July 27, 2017
Trojans of Android.Triada family embed in the system process of the Zygote component, which is used to launch programs on mobile devices. By infecting Zygote, Trojans embed into processes of all running applications get their privileges and function as part of applications. Then, they secretly download and launch malicious modules.
Unlike other Trojans of this family that try to get root privileges to perform malicious actions, Android.Triada.231 detected by the Dr.Web Virus Analytics is embedded into libandroid_runtime.so system library. Its modified version was found on several mobile devices, including Leagoo M5 Plus, Leagoo M8, Nomu S10, and Nomu S20. Libandroid_runtime.so is used by all Android applications, thus the malicious code in the infected system is found in the memory of all running applications.
Android.Triada.231 is embedded into the source code of the library. It can be assumed that insiders or unscrupulous partners, who participated in creating firmware for infected mobile devices, are to be blamed for the dissemination of the Trojan.
Android.Triada.231 is embedded into libandroid_runtime.so in a way that it gets control each time when an application on the device makes a record to the system log. As Zygote is launched before other applications, the initial launch of the Trojan is performed by Zygote.
After the initialization, the malicious program sets up some parameters, creates a working directory, and checks in what environment it is running. If the Trojan is in the Dalvik environment, it intercepts one of the system methods, which allows it to track the start of all applications and perform malicious activity immediately after they start.
The main function of Android.Triada.231 is to secretly run additional malicious modules that can download other Trojan components. To run additional modules, Android.Triada.231 checks if there is a special subdirectory in the working directory previously created by the Trojan. The subdirectory name should include the MD5 value of the software package name of the application, into the process of which the Trojan is infiltrated. If Android.Triada.231 finds this directory, it seeks files 32.mmd or 64.mmd (for 32-bit and 64-bit operating systems respectively) in it. It if finds the file, the Trojan decrypts it, saves it as libcnfgp.so, then loads it into RAM using one of the system methods and deletes the decrypted file from the device. If the malicious program does not find the required object, it seeks the file 36.jmd. Android.Triada.231 decrypts the file, saves it as mms-core.jar, runs it using the class DexClassLoader and then deletes the created copy.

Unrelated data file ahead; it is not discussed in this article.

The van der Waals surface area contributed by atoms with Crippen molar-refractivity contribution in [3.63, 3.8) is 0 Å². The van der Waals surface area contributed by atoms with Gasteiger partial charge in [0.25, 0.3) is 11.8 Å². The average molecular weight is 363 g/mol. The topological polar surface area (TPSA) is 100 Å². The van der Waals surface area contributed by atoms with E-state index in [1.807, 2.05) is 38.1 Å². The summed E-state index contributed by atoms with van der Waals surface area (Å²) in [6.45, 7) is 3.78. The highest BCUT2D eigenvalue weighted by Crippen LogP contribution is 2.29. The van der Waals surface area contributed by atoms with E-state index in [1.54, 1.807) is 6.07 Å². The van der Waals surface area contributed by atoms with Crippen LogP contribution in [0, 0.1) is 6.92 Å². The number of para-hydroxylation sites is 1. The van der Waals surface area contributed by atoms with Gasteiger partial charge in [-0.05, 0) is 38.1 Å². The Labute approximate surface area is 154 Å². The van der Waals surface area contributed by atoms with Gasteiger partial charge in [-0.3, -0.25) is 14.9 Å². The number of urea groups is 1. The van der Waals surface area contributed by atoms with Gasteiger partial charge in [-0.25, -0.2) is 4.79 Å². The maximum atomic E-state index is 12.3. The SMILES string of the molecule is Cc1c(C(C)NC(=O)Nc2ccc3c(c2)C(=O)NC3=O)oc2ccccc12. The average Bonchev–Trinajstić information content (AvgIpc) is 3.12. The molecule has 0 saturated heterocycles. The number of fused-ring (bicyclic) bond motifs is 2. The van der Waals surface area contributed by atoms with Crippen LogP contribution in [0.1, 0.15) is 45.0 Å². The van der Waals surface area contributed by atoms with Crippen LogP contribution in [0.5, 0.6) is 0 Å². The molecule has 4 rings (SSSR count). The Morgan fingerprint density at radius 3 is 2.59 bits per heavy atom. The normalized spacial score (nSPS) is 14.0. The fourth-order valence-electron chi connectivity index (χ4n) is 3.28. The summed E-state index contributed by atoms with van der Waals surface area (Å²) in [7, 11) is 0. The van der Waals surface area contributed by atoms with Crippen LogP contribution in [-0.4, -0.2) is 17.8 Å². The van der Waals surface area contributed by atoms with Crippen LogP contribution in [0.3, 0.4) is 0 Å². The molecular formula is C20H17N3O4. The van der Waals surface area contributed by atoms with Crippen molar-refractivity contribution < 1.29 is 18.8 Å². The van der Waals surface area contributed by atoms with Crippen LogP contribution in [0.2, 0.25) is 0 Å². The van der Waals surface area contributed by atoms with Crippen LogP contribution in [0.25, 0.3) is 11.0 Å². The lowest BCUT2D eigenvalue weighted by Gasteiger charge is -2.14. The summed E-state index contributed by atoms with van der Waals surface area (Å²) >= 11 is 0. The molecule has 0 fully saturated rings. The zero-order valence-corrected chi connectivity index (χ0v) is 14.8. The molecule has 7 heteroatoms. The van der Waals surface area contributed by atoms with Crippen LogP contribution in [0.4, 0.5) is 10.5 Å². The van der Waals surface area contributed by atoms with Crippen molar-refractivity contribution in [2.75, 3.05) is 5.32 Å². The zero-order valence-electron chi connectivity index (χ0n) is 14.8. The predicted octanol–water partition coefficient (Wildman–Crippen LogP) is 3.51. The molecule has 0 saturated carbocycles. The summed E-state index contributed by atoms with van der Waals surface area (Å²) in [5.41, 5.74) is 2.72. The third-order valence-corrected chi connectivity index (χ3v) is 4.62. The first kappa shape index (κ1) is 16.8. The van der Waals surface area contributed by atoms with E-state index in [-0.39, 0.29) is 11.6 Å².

As a result, Android.Triada.231 can infiltrate various Trojan modules in processes of any application and affect its operation. For example, virus writers can make Trojan to download and run malicious plugins for stealing confidential information from bank applications, cyberespionage modules and for intercepting of correspondence from social media clients and messengers, etc.
Moreover, Android.Triada.231 can extract the module Android.Triada.194.origin from libandroid_runtime.so, which is stored in the library in the encrypted form. Its main function is downloading additional malicious components from the Internet, as well as ensuring their interaction with each other.
Since Android.Triada.231 is embedded into one of the libraries of the operating system and located in the system section, it cannot be deleted using standard methods. The only safe and secure method to get rid of this Trojan is to install clean Android firmware. Dr.Web specialist notified manufacturers of compromised smartphones of an existing problem, so users are advised to install all possible updates that will be released for such devices.
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